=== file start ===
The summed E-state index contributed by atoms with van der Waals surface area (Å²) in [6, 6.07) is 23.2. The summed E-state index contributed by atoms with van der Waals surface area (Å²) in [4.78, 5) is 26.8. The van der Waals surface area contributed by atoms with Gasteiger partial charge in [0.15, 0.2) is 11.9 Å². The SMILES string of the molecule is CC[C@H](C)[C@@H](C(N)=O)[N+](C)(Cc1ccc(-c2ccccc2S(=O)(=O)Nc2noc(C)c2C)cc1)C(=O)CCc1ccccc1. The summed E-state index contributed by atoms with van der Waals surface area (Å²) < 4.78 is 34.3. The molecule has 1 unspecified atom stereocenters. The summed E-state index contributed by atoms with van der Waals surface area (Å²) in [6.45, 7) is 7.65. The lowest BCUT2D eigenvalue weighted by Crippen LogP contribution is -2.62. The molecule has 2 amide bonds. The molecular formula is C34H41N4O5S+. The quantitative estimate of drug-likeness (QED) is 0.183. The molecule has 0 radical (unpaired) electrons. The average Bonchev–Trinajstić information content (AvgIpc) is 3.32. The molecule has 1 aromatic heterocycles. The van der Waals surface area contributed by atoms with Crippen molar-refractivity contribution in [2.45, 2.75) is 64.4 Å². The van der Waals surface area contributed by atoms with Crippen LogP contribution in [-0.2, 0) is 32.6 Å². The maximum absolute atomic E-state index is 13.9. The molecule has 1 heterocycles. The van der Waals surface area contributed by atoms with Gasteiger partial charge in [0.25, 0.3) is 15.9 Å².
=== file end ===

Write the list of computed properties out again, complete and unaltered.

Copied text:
The summed E-state index contributed by atoms with van der Waals surface area (Å²) in [6, 6.07) is 23.2. The summed E-state index contributed by atoms with van der Waals surface area (Å²) in [4.78, 5) is 26.8. The van der Waals surface area contributed by atoms with Gasteiger partial charge in [0.15, 0.2) is 11.9 Å². The SMILES string of the molecule is CC[C@H](C)[C@@H](C(N)=O)[N+](C)(Cc1ccc(-c2ccccc2S(=O)(=O)Nc2noc(C)c2C)cc1)C(=O)CCc1ccccc1. The summed E-state index contributed by atoms with van der Waals surface area (Å²) < 4.78 is 34.3. The molecule has 1 unspecified atom stereocenters. The summed E-state index contributed by atoms with van der Waals surface area (Å²) in [6.45, 7) is 7.65. The lowest BCUT2D eigenvalue weighted by Crippen LogP contribution is -2.62. The molecule has 2 amide bonds. The molecular formula is C34H41N4O5S+. The quantitative estimate of drug-likeness (QED) is 0.183. The molecule has 0 radical (unpaired) electrons. The average Bonchev–Trinajstić information content (AvgIpc) is 3.32. The molecule has 1 aromatic heterocycles. The van der Waals surface area contributed by atoms with Crippen molar-refractivity contribution in [2.45, 2.75) is 64.4 Å². The van der Waals surface area contributed by atoms with Crippen LogP contribution in [-0.2, 0) is 32.6 Å². The maximum absolute atomic E-state index is 13.9. The molecule has 1 heterocycles. The van der Waals surface area contributed by atoms with Gasteiger partial charge in [0.25, 0.3) is 15.9 Å².